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Interpersonal difficulties as a risk factor for athletes' eating psychopathology
journal contributionposted on 2016-10-05, 14:16 authored by Vaithehy Shanmugam, Sophia JowettSophia Jowett, Caroline Meyer
The present study sought to determine the predictive role of interpersonal difficulties on eating psychopathology among competitive British athletes (ranging from university to international competition level). A total of 122 athletes (36 males and 86 females) with a mean age of 21.22 years (SD=4.02), completed a multisection questionnaire that measured eating psychopathology, attachment styles, and quality of relationships with parents, coaches and teammate over a 6-month period. Partial correlations revealed that when controlling for baseline eating psychopathology, only the quality of the relationship with coach and closest teammate were related to athletes' eating psychopathology 6months later. Subsequent hierarchical multiple regression analyses demonstrated that athletes' eating psychopathology was only predicted by perceived levels of interpersonal conflict with the coach. The current findings provide evidence to suggest that conflict within the coach-athlete relationship is a potential risk factor for eating disorders among athletes and thus it would seem appropriate to raise awareness for its potentially toxic role in athletes' eating psychopathology. © 2013 John Wiley & Sons A/S. Published by John Wiley & Sons Ltd.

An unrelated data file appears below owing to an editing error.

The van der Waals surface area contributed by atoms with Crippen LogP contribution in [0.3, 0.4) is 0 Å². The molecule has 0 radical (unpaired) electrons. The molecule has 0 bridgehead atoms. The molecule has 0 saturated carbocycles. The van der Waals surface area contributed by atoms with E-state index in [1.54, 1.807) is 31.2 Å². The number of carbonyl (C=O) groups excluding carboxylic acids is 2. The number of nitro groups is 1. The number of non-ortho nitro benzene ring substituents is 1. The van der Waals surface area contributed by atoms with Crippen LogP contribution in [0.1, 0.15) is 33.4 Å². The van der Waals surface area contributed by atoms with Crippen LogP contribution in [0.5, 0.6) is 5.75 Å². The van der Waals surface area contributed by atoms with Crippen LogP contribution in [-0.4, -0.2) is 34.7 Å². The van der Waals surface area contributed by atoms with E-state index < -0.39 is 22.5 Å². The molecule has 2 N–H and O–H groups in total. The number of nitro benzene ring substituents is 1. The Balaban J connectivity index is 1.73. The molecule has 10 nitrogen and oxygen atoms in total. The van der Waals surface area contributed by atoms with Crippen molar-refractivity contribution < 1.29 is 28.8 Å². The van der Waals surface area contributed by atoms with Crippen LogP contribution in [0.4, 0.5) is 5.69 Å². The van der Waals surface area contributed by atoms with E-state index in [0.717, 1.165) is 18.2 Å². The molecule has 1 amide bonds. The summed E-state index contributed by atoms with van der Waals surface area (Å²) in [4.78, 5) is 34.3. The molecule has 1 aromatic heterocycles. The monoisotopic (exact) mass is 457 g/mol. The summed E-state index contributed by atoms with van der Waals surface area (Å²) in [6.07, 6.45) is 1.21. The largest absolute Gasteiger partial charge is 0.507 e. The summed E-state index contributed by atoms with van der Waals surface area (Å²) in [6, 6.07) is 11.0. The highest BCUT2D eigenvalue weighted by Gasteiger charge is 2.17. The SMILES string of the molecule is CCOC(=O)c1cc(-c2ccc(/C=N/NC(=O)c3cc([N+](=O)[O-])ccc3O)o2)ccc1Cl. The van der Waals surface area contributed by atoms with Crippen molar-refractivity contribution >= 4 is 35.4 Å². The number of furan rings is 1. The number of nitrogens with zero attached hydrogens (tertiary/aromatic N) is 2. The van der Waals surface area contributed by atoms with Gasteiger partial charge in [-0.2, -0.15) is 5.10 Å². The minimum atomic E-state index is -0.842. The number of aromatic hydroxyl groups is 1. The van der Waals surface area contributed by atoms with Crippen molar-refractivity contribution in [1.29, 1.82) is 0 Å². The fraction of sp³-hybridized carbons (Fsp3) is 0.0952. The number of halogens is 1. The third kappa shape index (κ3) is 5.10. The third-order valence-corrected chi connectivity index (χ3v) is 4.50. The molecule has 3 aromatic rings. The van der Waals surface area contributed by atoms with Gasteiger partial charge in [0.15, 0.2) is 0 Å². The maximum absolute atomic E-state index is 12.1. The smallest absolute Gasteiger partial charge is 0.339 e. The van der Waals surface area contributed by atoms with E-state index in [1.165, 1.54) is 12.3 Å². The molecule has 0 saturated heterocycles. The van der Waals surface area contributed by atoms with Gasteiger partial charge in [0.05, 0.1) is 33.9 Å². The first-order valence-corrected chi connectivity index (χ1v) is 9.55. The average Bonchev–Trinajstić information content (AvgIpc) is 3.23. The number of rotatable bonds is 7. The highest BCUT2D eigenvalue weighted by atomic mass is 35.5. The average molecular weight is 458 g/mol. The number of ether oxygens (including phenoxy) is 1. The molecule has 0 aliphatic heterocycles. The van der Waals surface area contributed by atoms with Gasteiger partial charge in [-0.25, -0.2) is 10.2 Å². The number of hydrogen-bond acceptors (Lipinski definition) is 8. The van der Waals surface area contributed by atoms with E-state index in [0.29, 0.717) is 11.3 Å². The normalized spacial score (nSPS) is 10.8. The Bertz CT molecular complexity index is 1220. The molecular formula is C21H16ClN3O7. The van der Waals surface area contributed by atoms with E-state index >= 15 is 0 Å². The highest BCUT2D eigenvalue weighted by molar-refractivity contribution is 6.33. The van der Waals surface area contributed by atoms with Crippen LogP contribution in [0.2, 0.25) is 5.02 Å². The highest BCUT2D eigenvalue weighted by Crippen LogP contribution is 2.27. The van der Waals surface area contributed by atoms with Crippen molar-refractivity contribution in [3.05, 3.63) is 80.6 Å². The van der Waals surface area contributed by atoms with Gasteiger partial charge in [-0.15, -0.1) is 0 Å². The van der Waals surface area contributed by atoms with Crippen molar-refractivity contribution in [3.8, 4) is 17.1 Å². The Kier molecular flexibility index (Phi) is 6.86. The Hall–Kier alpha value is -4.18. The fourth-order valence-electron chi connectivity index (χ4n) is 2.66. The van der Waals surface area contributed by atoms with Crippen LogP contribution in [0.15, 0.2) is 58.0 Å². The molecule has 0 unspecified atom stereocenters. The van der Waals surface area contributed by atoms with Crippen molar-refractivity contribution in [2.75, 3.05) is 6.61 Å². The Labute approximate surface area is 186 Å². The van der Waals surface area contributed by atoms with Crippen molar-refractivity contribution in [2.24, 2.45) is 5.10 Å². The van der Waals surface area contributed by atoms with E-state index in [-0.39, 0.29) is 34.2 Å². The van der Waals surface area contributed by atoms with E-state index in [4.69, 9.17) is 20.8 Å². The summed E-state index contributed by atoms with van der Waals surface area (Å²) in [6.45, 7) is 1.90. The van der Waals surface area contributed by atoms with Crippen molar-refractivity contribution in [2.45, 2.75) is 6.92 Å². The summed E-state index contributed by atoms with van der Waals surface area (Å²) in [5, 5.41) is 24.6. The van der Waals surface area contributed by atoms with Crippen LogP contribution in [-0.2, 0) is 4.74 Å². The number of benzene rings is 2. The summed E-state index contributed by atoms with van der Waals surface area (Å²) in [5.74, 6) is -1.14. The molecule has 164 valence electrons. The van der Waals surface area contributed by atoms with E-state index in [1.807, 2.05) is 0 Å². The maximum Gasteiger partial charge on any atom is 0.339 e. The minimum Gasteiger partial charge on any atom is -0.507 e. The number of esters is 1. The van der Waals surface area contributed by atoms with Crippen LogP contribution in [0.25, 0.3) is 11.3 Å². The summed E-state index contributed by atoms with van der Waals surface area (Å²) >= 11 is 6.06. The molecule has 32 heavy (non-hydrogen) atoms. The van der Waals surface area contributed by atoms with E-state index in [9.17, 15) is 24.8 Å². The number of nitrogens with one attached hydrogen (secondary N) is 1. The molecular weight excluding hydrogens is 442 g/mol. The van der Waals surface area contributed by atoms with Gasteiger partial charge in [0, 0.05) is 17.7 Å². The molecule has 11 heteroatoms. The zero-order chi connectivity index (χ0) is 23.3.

- Sport, Exercise and Health Sciences
Published inScandinavian Journal of Medicine and Science in Sports
Pages469 - 476
CitationSHANMUGAM, V., JOWETT, S. and MEYER, C., 2014. Interpersonal difficulties as a risk factor for athletes' eating psychopathology. Scandinavian Journal of Medicine and Science in Sports, 24 (2), pp. 469 - 476
Publisher© John Wiley and Sons
- VoR (Version of Record)
Publisher statementThis work is made available according to the conditions of the Creative Commons Attribution-NonCommercial-NoDerivatives 4.0 International (CC BY-NC-ND 4.0) licence. Full details of this licence are available at: https://creativecommons.org/licenses/by-nc-nd/4.0/
NotesThis article is closed access.